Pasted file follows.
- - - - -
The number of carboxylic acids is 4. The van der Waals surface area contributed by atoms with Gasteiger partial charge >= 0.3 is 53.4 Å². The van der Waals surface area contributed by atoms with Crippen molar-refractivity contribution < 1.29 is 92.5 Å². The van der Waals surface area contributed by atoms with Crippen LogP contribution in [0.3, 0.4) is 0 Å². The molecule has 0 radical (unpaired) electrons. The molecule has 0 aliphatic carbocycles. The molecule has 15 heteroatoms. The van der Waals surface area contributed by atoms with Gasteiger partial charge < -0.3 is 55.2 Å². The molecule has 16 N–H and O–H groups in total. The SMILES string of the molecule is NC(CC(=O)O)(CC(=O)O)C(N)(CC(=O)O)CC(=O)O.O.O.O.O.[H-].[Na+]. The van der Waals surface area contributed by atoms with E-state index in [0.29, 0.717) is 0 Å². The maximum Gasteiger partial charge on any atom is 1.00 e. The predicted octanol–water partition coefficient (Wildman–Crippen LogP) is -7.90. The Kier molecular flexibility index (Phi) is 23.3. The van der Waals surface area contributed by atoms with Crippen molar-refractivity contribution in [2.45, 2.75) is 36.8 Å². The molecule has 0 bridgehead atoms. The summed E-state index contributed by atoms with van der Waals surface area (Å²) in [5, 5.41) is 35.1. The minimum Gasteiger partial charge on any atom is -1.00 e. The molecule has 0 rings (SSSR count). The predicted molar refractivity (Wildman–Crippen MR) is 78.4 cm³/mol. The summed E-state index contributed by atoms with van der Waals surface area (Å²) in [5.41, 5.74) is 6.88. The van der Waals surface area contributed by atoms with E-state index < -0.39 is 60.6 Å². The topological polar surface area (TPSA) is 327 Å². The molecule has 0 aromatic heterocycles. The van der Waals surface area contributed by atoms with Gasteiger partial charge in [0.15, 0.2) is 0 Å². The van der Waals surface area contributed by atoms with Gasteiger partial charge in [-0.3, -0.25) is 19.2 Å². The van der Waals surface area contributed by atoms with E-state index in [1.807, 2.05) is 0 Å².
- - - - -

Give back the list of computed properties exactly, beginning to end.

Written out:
The number of carboxylic acids is 4. The van der Waals surface area contributed by atoms with Gasteiger partial charge >= 0.3 is 53.4 Å². The van der Waals surface area contributed by atoms with Crippen molar-refractivity contribution < 1.29 is 92.5 Å². The van der Waals surface area contributed by atoms with Crippen LogP contribution in [0.3, 0.4) is 0 Å². The molecule has 0 radical (unpaired) electrons. The molecule has 0 aliphatic carbocycles. The molecule has 15 heteroatoms. The van der Waals surface area contributed by atoms with Gasteiger partial charge < -0.3 is 55.2 Å². The molecule has 16 N–H and O–H groups in total. The SMILES string of the molecule is NC(CC(=O)O)(CC(=O)O)C(N)(CC(=O)O)CC(=O)O.O.O.O.O.[H-].[Na+]. The van der Waals surface area contributed by atoms with E-state index in [0.29, 0.717) is 0 Å². The maximum Gasteiger partial charge on any atom is 1.00 e. The predicted octanol–water partition coefficient (Wildman–Crippen LogP) is -7.90. The Kier molecular flexibility index (Phi) is 23.3. The van der Waals surface area contributed by atoms with Crippen molar-refractivity contribution in [2.45, 2.75) is 36.8 Å². The molecule has 0 bridgehead atoms. The summed E-state index contributed by atoms with van der Waals surface area (Å²) in [5, 5.41) is 35.1. The minimum Gasteiger partial charge on any atom is -1.00 e. The molecule has 0 rings (SSSR count). The predicted molar refractivity (Wildman–Crippen MR) is 78.4 cm³/mol. The summed E-state index contributed by atoms with van der Waals surface area (Å²) in [5.41, 5.74) is 6.88. The van der Waals surface area contributed by atoms with E-state index < -0.39 is 60.6 Å². The topological polar surface area (TPSA) is 327 Å². The molecule has 0 aromatic heterocycles. The van der Waals surface area contributed by atoms with Gasteiger partial charge in [0.15, 0.2) is 0 Å². The van der Waals surface area contributed by atoms with Gasteiger partial charge in [-0.3, -0.25) is 19.2 Å². The van der Waals surface area contributed by atoms with E-state index in [1.807, 2.05) is 0 Å².